In exchange for the attic of his house, I drove Raylin to preschool in the morning before I had to get to school. We passed this woman, probably in her mid-30’s, walking her German shepherd nearly every day. They’d always stop and wait for us to pass, leading me to assume she was training the dog for some kind of other purpose. Raylin loved this dog, and exclaimed so loudly every morning.
“Puppy!” she’d scream in her car seat, bouncing wildly up and down; her pigtails flying.
At this, I opened the window for her to wave out to the dog, and the woman always waved back. Some days the woman gave Raylin small treats, like a cookie or a lollipop. Then we’d drive on and continue with our day.
Every day at school was the same. If you imagine you’re invisible hard enough, you became invisible. You melted in with the walls and the drone of unhappy teenagers. You slept in class and left no remnants of your presence. You squeaked by, because it didn’t really matter anyway. You already had a well-paying job you intended to keep and move up in rank as time progressed. School was to please Jadem and nothing else.
After a long day at school, I picked up Raylin and dropped her off at home, where her mother was waiting for her. Most days, I then went to my job at the local library. An ancient place with an even more ancient owner. It was often quiet, which I liked, and not much had to be done. My favorite place in the building was the bottom floor, which hadn’t been opened to the public for centuries. It had no electricity, but it had an abundance of books about things that aren’t thought of these days.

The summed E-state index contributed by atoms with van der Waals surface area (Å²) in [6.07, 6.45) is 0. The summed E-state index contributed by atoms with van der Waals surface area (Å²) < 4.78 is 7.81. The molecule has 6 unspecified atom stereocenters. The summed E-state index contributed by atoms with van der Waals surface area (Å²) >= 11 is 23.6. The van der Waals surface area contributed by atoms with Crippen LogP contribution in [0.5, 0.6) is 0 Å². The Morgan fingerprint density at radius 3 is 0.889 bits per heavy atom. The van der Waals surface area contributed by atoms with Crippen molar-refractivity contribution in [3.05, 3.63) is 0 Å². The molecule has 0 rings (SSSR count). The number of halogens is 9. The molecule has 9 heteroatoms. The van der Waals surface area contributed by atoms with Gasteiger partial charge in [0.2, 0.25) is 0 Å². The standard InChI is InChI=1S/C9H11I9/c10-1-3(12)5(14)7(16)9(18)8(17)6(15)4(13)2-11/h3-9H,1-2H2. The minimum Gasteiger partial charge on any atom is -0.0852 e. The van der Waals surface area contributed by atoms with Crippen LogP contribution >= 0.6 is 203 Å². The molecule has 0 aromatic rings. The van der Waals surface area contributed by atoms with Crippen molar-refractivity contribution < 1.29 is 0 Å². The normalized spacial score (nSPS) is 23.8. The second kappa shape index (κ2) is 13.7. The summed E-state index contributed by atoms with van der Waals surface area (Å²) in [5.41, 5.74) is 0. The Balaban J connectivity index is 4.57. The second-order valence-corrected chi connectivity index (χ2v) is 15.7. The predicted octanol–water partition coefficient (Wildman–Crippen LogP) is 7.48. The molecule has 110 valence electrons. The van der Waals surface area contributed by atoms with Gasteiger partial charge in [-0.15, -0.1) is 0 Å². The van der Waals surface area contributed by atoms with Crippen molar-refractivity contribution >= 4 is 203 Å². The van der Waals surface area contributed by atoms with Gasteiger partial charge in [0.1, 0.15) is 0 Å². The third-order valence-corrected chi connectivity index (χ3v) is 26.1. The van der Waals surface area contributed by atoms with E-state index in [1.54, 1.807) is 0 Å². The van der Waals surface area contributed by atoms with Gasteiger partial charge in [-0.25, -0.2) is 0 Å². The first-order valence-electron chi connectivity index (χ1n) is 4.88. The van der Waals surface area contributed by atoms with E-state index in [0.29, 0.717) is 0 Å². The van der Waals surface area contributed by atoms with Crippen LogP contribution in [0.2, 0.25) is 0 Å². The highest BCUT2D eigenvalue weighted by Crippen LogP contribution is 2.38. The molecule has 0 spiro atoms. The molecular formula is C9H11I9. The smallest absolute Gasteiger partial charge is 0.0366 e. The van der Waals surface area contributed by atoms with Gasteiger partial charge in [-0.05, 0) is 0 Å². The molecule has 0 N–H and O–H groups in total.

Things like occults and evils, other worlds and spirits once believed to be real and factitious, now were kept in the forbidden and fiction section of a nearly empty library in the middle of nowhere. Yet, in these volumes, I found escape. My favorite book, a heavy black bound hardcover with weathered pages that were once edged in gold, was all about the layers of the earth, the 6 layers, the 5 evils, and the “visible world.” The man who wrote it, Johnston, believed in some ways you could transfer to the other layers of earth, layers believed by others only to be reached after death, separate realms. Evils. It was a great story, but in no way did I believe it was ever true. I believed this man was just almost as crazy as me, or almost as high.